The economy may be showing signs of life but the real pain is yet to come

Indications of a bounce are weak and large-scale job cuts, along with continued fears about coronavirus will cause serious problems over the coming months, writes Ben Chapman

Thursday 06 August 2020 12:09 BST
Beneath the headline figures on some economic indicators lies a bleak reality
Beneath the headline figures on some economic indicators lies a bleak reality (REUTERS)

After taking an enormous hit from coronavirus and the lockdown, UK economic activity is thankfully showing tentative signs of a rebound.

New car sales rose 11 per cent in July compared to last year while a survey of services industry managers jumped back into positive territory. The amount of energy we use and the number of journeys we are making suggest we are heading somewhere back towards normality. Perhaps most encouragingly, payments data shows consumer spending was only about 10 per cent down in July on its level of last year.

Signs like these have prompted the Bank of England to revise up its estimate for the UK economy, from a gargantuan 14 per cent fall in GDP this year, to a merely huge 9.5 per cent.

The Bank then suggests that there will be a bounce next year which will take output back to pre-pandemic levels by the end of 2021, but it warned that things were "unusually uncertain" with risks "skewed to the downside".

In English, this means "we don't know what's going to happen and it may well be worse than we've said".

Some of the more up-to-date indicators we have do not necessarily suggest anything approaching a "V-shaped" recovery. Car registrations may be up for July but the rise was barely enough to make a dent in the huge numbers of sales lost so far this year.

Dealers sold 175,000 new cars during the month, according to the Society of Motor Manufacturers and Traders (SMMT).

Given that the month was the first where all showrooms were free to open since March, you might expect a large amount of pent up demand to show itself.

A fairly modest 11 per cent rise will not do much to rescue one of many industries in crisis.

Over the year so far, sales are 40 per cent down and UK car production has dropped to its lowest level since 1954 - the year post-war rationing ended.

Around 13,000 job losses have already been announced in the industry. Unless sales rise quickly and significantly, thousands more could follow over the coming months.

A much broader indicator of where the economy is heading comes from the purchasing managers' index (PMI), which surveys hundreds of companies on their orders and optimism about the future.

It gave an encouraging reading of 57 on Wednesday, prompting headlines that UK businesses were growing at their “fastest rate for five years”.

This is misleading as the number only indicates companies' perceptions of growth from the month before, which was a pretty terrible month.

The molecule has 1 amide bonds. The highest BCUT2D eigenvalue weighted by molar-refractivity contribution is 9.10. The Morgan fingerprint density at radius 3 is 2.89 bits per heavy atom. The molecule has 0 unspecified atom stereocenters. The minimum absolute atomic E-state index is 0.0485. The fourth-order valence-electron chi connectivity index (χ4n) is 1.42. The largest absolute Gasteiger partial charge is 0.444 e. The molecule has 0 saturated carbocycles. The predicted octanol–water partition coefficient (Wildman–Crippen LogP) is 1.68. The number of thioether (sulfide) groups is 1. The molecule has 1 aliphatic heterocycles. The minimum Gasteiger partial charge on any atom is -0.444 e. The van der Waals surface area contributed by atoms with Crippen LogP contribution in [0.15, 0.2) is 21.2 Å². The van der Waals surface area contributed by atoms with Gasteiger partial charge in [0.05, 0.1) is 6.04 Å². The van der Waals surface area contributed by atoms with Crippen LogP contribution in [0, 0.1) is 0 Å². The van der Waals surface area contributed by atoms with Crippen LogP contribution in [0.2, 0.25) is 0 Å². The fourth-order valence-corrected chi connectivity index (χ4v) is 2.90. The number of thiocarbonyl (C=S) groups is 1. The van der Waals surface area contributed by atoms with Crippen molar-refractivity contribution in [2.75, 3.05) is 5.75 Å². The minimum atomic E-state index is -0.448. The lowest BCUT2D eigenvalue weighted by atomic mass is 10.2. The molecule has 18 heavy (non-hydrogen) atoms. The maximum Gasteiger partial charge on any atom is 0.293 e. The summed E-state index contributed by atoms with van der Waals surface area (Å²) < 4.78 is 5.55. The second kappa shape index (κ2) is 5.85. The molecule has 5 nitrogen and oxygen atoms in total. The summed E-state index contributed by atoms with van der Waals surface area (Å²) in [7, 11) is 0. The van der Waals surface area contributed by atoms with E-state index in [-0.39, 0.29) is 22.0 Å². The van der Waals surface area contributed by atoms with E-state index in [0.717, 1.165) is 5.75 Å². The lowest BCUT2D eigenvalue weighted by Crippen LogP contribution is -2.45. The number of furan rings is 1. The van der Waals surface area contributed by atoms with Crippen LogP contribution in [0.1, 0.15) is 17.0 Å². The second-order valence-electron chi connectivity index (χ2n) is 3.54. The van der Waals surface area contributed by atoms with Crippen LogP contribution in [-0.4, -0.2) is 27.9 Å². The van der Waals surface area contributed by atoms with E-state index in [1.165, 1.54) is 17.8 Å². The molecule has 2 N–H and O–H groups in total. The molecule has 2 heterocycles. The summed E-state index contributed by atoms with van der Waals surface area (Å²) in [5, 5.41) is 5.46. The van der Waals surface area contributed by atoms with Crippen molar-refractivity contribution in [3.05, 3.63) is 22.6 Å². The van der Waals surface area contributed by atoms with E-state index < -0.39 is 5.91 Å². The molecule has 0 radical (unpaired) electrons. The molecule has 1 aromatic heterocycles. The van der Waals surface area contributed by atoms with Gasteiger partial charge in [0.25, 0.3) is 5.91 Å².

The PMI shouldn't be taken as a direct indicator of economic growth, as Samuel Tombs, chief UK economist at Pantheon explains: “In practice, some firms simply respond to [the] survey by giving their vague sense of whether output is above or below recent norms.

“Attempting to infer month-to-month changes in GDP from the PMI at present, therefore, is a fool’s errand.”

However, there are a number of other indicators such as increased energy use and travel, which suggest a significant pick-up in activity. Pantheon estimates GDP grew around 8 per cent in both June and July but, given the precipitous fall before that, output will still be a hefty 12 per cent below where it was before Covid by the end of the year - much more pessimistic than the Bank of England.

There are clearly tougher times ahead as the economic damage caused by the pandemic begins to really hit home. Job losses are starting to mount, with WH Smith, Dixons Carphone and Pizza Express among the latest big names to get rid of staff.

The latest surveys indicate that firms plan to get rid of many more staff in the coming months, perhaps as many as in the 2008-9 recession (8.1 per cent). Again, that would be worse than the Bank of England's prediction.

Given that the Bank of England expects 2.5 million people to be jobless by the end of the year, some analysts might see it as optimistic to think GDP will jump sharply next year back to where it was pre-Covid.

Much higher joblessness will drastically reduce spending as the government ends the furlough scheme in October. There are also reports that the government is looking squeezing public spending in the Autumn too. That would be a huge mistake in the circumstances.

Fears about the virus and the prospect of further local lockdowns will continue to make businesses and consumers cautious, unlikely to invest and more likely to save, meaning we truly could be in for a winter of discontent.

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